Harare has denied online rumors that President Mugabe had a heart attack and was seriously ill. A report that he had collapsed was published in the form of a letter by an anonymous author.
Government spokesman George Charamba denied reports on Thursday of the president being severely ill following a letter saying Mugabe had collapsed in Singapore.
The letter, the author of which chose to remain anonymous, was published on the news website ZimEye.
The author said "sources close to the president" were holding high-level meetings and that Mugabe would most probably not recover from his injuries. "The report says the army will most like be deploying soldiers in the streets if Harare in the next coming days," the author added, elaborating that Mugabe's family had been told "to expect the worst."
'President well, fine'
In an attempt to dispel speculation, government spokesman George Charamba published his statements in the state-run Herald newspaper in an article with the headline "President well, fine."
"You cannot doubt that there will be a story on the President's alleged death every January," Charamba said, adding that it was the best way for the website to "improve its hits in order to get dirty money from Google."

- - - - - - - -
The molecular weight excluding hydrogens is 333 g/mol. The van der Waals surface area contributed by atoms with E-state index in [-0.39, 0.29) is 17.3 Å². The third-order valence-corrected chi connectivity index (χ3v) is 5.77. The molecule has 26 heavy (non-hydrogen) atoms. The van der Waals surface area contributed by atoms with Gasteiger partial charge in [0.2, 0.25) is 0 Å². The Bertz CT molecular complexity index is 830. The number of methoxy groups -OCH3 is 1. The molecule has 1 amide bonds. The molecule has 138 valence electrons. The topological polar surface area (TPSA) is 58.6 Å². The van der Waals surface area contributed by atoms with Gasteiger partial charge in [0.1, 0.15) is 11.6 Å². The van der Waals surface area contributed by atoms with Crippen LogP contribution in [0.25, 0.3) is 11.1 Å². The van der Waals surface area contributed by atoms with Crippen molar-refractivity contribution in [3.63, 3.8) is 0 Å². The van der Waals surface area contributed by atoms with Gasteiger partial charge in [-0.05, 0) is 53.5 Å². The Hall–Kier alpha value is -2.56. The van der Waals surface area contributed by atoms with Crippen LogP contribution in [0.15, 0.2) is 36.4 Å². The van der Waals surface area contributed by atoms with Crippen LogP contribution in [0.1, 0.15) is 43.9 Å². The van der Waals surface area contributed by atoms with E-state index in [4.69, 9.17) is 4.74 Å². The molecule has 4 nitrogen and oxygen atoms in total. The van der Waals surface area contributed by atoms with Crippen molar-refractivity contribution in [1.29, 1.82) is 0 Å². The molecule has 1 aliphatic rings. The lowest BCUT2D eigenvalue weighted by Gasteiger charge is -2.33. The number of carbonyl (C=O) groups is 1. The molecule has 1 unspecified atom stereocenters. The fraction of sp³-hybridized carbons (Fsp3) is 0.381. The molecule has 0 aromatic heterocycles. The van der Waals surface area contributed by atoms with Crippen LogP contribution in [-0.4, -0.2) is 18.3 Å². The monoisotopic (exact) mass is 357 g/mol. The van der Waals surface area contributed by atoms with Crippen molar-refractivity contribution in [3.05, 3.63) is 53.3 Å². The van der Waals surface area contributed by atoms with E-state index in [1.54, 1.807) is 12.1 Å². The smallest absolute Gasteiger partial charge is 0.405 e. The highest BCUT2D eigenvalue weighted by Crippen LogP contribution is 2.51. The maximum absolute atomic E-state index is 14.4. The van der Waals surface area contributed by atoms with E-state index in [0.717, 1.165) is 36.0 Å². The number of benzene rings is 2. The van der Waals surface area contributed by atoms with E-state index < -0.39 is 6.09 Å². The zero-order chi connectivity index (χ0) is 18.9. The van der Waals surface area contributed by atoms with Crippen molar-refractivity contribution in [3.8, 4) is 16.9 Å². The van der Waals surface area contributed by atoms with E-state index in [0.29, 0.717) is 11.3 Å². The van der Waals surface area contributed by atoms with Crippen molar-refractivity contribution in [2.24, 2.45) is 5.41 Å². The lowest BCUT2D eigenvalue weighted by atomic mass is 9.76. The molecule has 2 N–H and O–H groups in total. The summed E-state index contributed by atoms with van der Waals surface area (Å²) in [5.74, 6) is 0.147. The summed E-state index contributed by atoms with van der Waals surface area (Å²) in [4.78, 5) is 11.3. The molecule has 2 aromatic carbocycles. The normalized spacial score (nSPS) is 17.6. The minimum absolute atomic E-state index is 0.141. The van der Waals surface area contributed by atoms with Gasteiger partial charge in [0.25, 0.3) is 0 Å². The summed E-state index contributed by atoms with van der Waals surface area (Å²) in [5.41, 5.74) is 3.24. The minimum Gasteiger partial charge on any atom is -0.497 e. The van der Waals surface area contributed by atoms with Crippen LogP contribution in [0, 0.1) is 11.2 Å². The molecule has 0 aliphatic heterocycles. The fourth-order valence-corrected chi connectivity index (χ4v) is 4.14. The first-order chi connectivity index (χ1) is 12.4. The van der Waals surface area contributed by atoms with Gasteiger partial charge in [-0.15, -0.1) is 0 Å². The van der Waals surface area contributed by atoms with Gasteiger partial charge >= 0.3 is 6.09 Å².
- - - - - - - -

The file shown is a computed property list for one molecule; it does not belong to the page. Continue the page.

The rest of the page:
President Mugabe says he is "fit as a fiddle" and continues to give long speeches in public despite his 91 years. Speculations over his fitness abounded after he tripped and fell down in Harare last year during a televised ceremony. He also addressed the parliament in September last year, without apparently being aware that he had given the same speech a month ago. This happened again in December.
Mugabe has denied naming a successor for his ZANU-PF party, which has beenmired in factionalism.
His regime has also been accused of systematic human rights abuses and held responsible for Zimbabwe's sharp economic decline.
Senior Vice President Emmerson Mnangagwa is being seen as a frontrunner to be the next president.
mg/rc (AP, AFP, Reuters)